> hasn't happened onto a scheme for animals with[out ?] non-dividing cells.
Aha - we agree after all :-) However I think it is very dubious to say
that it's nature's fault, not mitochondria's fault: the question is what
we might do to fix it. We could wait for nature to happen onto a scheme
for animals without non-dividing cells, but there may be quicker ways.
The interspecies evidence that Doug cites is very persuasive that we'll
be more successful if we diminish the production of free radicals than
if we rely on improving their mopping-up.
> I'll look, but the entire series of Tappel's vitamin E
> supplementation experiments on mammals pretty much lays the issue to
> rest. Mitochondria are protected, but aging isn't slowed.
No, Tappel's (excellent) work shows nothing of the kind. The crucial
distinction one must always make is between the rate of damage to the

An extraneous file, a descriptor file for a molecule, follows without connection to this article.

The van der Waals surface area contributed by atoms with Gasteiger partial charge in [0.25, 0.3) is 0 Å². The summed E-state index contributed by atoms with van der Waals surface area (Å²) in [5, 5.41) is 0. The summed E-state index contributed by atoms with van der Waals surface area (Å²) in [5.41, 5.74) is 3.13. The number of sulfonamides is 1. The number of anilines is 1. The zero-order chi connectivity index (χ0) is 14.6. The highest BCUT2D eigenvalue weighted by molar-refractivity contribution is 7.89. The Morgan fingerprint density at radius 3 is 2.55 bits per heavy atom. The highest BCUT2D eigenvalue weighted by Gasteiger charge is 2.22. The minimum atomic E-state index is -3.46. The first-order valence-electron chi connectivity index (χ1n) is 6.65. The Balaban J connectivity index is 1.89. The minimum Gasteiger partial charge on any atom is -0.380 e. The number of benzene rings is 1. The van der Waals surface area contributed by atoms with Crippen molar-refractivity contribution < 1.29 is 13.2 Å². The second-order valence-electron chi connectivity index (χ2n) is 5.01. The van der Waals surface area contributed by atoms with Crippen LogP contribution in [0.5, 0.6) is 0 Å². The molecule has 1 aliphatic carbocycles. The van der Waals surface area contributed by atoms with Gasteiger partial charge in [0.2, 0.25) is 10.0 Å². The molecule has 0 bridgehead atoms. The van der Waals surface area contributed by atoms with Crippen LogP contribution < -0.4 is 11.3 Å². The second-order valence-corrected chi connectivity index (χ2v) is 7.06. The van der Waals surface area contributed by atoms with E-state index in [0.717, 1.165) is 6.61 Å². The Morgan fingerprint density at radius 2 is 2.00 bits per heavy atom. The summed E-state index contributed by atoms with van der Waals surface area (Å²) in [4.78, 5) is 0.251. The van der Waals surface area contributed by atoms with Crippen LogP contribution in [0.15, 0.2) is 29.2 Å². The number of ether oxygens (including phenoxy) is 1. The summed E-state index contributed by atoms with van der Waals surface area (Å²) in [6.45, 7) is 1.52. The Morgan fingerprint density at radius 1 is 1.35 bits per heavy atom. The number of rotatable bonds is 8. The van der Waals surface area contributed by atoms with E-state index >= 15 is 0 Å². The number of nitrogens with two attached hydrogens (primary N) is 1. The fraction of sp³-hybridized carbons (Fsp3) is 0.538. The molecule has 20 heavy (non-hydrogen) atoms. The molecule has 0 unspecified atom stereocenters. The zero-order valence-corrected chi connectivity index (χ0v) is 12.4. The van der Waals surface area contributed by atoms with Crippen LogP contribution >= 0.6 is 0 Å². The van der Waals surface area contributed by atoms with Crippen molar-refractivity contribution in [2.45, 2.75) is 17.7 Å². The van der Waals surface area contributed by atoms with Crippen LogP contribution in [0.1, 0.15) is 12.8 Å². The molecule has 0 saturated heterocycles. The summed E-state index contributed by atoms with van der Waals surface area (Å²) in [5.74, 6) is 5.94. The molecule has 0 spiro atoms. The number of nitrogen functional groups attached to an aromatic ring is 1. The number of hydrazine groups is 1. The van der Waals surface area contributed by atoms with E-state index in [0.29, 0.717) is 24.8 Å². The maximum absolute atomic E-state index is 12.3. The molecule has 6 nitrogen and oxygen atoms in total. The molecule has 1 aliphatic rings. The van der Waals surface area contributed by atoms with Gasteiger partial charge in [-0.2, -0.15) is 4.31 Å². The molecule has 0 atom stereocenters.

mitochondrial DNA (which, so far as we know, is not slowed by vitamin
E or any other dietary supplement) and the rate of damage to the rest of
the mitochondrion (which probably is). The reson this distinction is so
vital is that the mitochondrial DNA cannot be built from scratch, only by
copying an existing one (complete with any mutations it may have). The
mitochondrial membranes also can't be built from scratch, only by adding
new membrane material to an existing membrane, but that added material
is not copied from the old membrane, it really is made from scratch,
so it's undamaged, so mitochondrial division dilutes out any existing
damage and thereby keeps it under control long-term.
> > Empirically, Strecky suggests that substances
> > which inhibit hydroxyl radicals in the mitochondria make test subjects
> > live longer, more youthful lives.
> What, fruit flys?
Here we again agree: fruit fly (and nematode) aging is very probably
driven by free radical damage, but probably not by free radical damage
to mitochondria. That's because they don't live long enough for damage
to the mitochondrial DNA to be amplified by mitochondrial division.
Aubrey de Grey